Around eight years ago, I was doing gymnastics in my kitchen, which has hard tile floor. You can probably guess where I'm going with this... I fell on my face, cracked my tooth, and the piece that broke off went through my lip and half way across the kitchen. It was bad. It was horrifying. It was painful.
I went to my dentist immediately to get it checked out. Thankfully, it was an easy fix. All they did was fill the part of my tooth that broke off. The problem that kept occurring was that the filling would break off. I had it break off five times. The constant on and off of the filling along with the trauma that happened caused my nerve canal to close.
This made my nerve die. My tooth was dead. You may think that since my tooth was dead there was no pain associated with it. WRONG. For years I have had extreme pain when flossing next to that tooth, drinking cold water, and biting into food. The pain wasn't caused from the nerve... It was caused from bacteria growth inside of my tooth.
My dentists never took x-rays or anything to figure out the problem at hand. I was in pain for years. My dentists just kept refilling the broken tooth without fixing my pain.
Finally, I forced them to do a full mouth 3D x-ray. This x-ray showed them that my nerve canal was closed and that my nerve was dead. It kind of pissed me off that they didn't do the scan earlier, because all this could have been prevented.
This ended in a root canal.
Because of the pain-causing bacteria inside of my dead tooth, I needed a root canal. The root canal would clean out the inside of my tooth, hopefully eliminating any pain. However, my dentist said a root canal would be virtually impossible because of my closed nerve canal - if I don't have a canal, how would they be able to clean it out? They referred me to an endodontist to get a consult to see if a root canal was the best option.
I made a consultation appointment with Endodontics of the Ozarks in Springfield, MO. I went into the office confident. When I sat in the chair, the endodontist, Dr. McFarland, pulled out the numbing injections and started numbing me up. I was so confused.
"Wait, hold up. I thought this was a consult.. Why are you poking me with needles?"
"Oh no honey, it's root canal time!"
I was absolutely mortified. My dentist didn't tell the endodontist office that this was a consult and that my case was hard or that my canal was closed. Dr. McFarland had no idea that my canal was closed - he didn't even see the x-rays that the dentist took.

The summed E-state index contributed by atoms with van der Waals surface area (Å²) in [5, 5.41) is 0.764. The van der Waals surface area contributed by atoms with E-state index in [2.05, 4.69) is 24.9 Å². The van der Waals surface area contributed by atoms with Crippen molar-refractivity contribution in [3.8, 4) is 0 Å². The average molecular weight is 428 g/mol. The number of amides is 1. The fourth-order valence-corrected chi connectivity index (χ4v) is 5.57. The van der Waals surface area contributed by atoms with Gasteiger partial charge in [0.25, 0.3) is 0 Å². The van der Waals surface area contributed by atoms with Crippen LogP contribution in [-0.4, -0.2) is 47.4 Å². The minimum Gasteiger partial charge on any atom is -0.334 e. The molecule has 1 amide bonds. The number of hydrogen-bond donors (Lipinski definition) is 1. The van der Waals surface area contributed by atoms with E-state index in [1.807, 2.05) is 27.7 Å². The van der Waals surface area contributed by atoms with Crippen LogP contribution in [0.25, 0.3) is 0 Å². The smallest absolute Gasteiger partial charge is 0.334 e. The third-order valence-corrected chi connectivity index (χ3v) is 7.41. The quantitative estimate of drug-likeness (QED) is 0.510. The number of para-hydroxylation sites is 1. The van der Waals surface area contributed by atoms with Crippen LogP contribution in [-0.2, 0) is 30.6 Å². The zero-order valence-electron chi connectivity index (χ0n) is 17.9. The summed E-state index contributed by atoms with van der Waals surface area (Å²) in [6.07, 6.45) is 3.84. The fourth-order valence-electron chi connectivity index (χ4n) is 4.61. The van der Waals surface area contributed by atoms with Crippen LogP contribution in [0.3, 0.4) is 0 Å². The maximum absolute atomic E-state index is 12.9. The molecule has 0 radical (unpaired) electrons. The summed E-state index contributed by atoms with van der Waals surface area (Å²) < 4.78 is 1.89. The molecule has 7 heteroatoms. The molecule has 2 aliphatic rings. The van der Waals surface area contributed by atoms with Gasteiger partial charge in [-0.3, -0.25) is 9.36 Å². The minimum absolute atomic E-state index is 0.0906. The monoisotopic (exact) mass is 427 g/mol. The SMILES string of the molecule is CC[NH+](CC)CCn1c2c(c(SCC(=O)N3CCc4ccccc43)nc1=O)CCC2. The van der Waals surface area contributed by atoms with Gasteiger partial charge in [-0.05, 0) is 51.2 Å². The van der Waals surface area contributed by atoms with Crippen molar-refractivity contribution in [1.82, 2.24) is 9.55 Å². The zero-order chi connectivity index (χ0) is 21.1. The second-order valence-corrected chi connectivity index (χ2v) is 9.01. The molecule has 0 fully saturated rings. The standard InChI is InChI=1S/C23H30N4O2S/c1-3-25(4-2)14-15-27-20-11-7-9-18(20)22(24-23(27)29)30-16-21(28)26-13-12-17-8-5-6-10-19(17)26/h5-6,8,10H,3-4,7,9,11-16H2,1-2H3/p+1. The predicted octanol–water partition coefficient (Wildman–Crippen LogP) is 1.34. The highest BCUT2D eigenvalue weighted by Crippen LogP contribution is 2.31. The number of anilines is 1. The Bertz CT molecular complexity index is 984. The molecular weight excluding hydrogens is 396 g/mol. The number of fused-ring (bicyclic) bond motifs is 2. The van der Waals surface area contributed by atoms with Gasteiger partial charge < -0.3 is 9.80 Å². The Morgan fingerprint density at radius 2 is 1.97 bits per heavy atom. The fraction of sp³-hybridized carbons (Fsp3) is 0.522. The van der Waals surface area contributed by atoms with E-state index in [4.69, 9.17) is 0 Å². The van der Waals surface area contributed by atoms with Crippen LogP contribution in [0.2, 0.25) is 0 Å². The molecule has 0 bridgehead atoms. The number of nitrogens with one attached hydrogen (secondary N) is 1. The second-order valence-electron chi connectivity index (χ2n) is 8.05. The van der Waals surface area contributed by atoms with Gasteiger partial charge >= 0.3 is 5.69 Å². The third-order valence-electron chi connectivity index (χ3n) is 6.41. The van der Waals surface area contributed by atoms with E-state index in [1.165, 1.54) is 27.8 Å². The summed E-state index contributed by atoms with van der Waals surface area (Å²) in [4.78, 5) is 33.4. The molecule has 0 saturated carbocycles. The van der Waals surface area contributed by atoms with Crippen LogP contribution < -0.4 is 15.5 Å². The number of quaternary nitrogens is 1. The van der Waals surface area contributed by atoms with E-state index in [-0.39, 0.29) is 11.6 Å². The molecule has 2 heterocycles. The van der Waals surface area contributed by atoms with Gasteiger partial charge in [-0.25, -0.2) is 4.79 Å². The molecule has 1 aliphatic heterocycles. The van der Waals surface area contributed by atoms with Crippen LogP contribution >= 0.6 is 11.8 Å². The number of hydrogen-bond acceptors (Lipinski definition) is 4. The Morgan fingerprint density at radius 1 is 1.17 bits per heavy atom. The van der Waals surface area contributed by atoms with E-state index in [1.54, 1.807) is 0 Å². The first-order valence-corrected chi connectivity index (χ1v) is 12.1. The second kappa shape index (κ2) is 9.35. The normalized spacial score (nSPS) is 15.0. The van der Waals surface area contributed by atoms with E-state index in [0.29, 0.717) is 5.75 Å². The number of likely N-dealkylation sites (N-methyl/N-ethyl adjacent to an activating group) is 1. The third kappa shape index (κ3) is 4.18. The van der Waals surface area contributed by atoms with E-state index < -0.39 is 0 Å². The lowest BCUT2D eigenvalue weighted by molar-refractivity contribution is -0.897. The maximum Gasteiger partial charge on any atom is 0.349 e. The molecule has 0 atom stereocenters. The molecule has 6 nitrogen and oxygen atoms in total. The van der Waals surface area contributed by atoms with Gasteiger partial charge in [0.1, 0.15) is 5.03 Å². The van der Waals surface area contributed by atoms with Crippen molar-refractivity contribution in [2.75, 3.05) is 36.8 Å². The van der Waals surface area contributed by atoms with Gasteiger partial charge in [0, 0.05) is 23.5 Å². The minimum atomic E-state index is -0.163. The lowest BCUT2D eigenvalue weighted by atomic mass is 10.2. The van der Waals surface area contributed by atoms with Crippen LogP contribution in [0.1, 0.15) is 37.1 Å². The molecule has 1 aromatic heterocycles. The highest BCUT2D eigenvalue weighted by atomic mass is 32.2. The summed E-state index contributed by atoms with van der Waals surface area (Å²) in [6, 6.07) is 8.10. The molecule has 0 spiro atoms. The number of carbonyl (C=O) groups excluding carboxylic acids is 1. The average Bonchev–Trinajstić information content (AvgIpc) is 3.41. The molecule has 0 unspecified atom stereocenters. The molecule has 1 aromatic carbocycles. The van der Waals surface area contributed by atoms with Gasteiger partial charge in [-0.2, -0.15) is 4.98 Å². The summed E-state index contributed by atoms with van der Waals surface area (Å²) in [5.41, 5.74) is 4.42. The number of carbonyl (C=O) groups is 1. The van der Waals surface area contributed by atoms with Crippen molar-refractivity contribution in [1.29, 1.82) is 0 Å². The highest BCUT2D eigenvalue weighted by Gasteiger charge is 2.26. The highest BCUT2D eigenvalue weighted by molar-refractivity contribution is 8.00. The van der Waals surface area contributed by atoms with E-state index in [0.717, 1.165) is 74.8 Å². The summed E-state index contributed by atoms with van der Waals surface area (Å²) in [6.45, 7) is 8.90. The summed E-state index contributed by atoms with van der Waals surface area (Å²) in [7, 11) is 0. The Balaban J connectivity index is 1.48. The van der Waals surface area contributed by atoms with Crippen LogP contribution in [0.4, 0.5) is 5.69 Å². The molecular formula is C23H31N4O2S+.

Once I told him, it caught him by surprise. We had to take another x-ray since my dentist didn't send them. Of course, my canal was closed.
Since Dr. McFarland already numbed me, we went ahead with the procedure anyways. He made sure to explain everything in detail so I understood the procedure. He put me on nitrous gas because he would tell I was nervous. He gave me a fuzzy blanket because I was cold. They turned on the TV on the ceiling so I would be distracted. They did everything in their power to make me comfortable.
Finally, we were ready to get started. The doctor started drilling the hole in the back of my tooth, trying to find my canal. It took him a while, and he was about to give up and close it, but he didn't. He kept going. And he found it. He removed all the gunk in my tooth, sterilized it, and filled the canal with glass. During the whole thing, I didn't experience any pain. He kept making sure I was okay and comfortable.
The whole procedure lasted around 40 minutes - in and out, super quick.
That was yesterday. After the procedure, I had no pain at all. I didn't have any swelling or bruising at all.
I'm writing this today, the day after the procedure, with no pain. I flossed my teeth yesterday - no pain. I drank super cold water - guess what, no pain. There was no recovery time at all, and I was eating a full on meal after the procedure, making sure not to chew with the affected tooth. I was finally free from all the pain.
I know that everyone's experience won't be like mine, but I needed to share my experience at the endodontist. I had the best possible time. I sincerely want Dr. McFarland to be my dentist.
All in all, don't be scared of your root canal. Just breathe. If you need to calm your nerves, ask to be put on nitrous - it really does help you. The numbing injection they use really really works. You won't feel a thing. And that's coming from me, a girl who usually needs 5-6 shots at the dentist just for a cavity filling.
Here is a compiled list of tips for your root canal:
2. Ask for nitrous gas.
3. Do not consent to the treatment until you fully understand the procedure.
4. Make sure you let the doctor know if you are still in pain.
5. Don't use your affected tooth to bite or chew to avoid irritation.
6. Believe in yourself and the endodontic team!